Michael Blunden wasn’t given an offer, and when I think back on how Blunden played, I see a good-sized player who got his nose dirty from time to time, who crashed the net and got involved, but scored only when certain planets aligned. Just twice in 39 games. Blunden is a right winger, as is Staubitz, so is Staubitz sticking?

I’m not trying to be an expert, and maybe I’m missing certain technicalities that I’m not aware of, but what I know is, the Canadiens have to pull up their socks like they’ve never been pulled up before, so the decisons to keep some and let others go are key decisions. Onwards and upwards. The team found themselves in the dumpster last season, and now it’s time for them to climb out, wipe themselves off, and go to work to make sure such disaster never occurs again. At least not in my lifetime.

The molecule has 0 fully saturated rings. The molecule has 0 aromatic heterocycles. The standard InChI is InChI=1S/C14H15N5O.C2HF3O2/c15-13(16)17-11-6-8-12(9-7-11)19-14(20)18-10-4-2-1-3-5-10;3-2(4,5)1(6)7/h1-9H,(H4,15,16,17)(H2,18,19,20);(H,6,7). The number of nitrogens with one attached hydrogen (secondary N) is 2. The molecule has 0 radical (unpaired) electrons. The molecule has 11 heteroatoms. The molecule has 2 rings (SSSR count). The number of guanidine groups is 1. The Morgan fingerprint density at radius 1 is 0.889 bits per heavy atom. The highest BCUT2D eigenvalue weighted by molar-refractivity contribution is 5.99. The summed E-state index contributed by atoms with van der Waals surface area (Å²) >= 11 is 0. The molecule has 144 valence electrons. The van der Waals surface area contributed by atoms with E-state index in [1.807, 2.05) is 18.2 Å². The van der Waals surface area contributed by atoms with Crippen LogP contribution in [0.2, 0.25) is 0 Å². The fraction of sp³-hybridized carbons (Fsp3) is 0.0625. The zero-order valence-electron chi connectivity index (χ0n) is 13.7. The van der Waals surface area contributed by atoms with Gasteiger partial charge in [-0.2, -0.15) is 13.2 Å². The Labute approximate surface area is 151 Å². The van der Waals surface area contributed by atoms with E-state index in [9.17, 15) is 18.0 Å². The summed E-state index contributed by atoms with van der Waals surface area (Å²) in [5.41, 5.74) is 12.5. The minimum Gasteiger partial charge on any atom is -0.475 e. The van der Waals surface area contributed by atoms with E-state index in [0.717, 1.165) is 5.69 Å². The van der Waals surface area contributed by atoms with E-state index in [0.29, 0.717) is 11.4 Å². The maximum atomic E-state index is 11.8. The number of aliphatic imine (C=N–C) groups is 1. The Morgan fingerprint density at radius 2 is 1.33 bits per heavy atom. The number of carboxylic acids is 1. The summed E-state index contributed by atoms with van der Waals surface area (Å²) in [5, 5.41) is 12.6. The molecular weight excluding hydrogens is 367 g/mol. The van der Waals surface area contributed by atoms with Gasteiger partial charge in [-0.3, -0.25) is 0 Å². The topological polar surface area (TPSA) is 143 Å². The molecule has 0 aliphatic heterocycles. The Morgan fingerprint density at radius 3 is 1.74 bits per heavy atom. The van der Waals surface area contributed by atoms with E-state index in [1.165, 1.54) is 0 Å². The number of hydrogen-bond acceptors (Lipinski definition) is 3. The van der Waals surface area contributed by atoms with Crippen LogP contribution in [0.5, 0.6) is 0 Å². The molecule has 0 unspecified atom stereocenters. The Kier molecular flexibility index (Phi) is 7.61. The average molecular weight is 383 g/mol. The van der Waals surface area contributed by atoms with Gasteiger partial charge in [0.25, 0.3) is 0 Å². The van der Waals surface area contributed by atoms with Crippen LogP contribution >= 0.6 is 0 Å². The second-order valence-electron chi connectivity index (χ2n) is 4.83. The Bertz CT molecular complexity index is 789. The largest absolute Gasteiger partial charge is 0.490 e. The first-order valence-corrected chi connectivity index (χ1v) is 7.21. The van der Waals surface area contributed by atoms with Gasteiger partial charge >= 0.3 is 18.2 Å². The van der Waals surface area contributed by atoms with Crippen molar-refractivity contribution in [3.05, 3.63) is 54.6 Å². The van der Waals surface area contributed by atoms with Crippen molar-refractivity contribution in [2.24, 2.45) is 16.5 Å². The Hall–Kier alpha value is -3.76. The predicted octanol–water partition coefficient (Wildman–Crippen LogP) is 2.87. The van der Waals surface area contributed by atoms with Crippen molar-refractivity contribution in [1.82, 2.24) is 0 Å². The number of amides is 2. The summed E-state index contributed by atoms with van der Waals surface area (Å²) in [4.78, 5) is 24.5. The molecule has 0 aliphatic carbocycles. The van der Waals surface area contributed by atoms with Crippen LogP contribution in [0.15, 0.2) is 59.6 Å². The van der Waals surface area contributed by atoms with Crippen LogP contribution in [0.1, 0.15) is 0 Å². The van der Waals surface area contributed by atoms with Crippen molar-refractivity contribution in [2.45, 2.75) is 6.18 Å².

That sound a little selfish. Not in my lifetime. Yes I care about future Habs fans who will want Cups long after I’m gone. I can see these future fans now, watching on their 100 inch 3-D televisons while robots brings them beer, the sight of grizzled 40-year old Alex Galchenyuk Jr., son of legendary Hall of Famer Alex Galchenyuk, hoisting the Cup for the 7th time in his illustrious career. The tradition continues.

 

 

 

A Habs’ Loss, And No Storm Squad

I looked for them during the game and couldn't find them.

It was a night of great saves by both Cam Ward and Peter Budaj, and in the end, it was another Habs unwanted point in a 2-1 Hurricanes shootout win.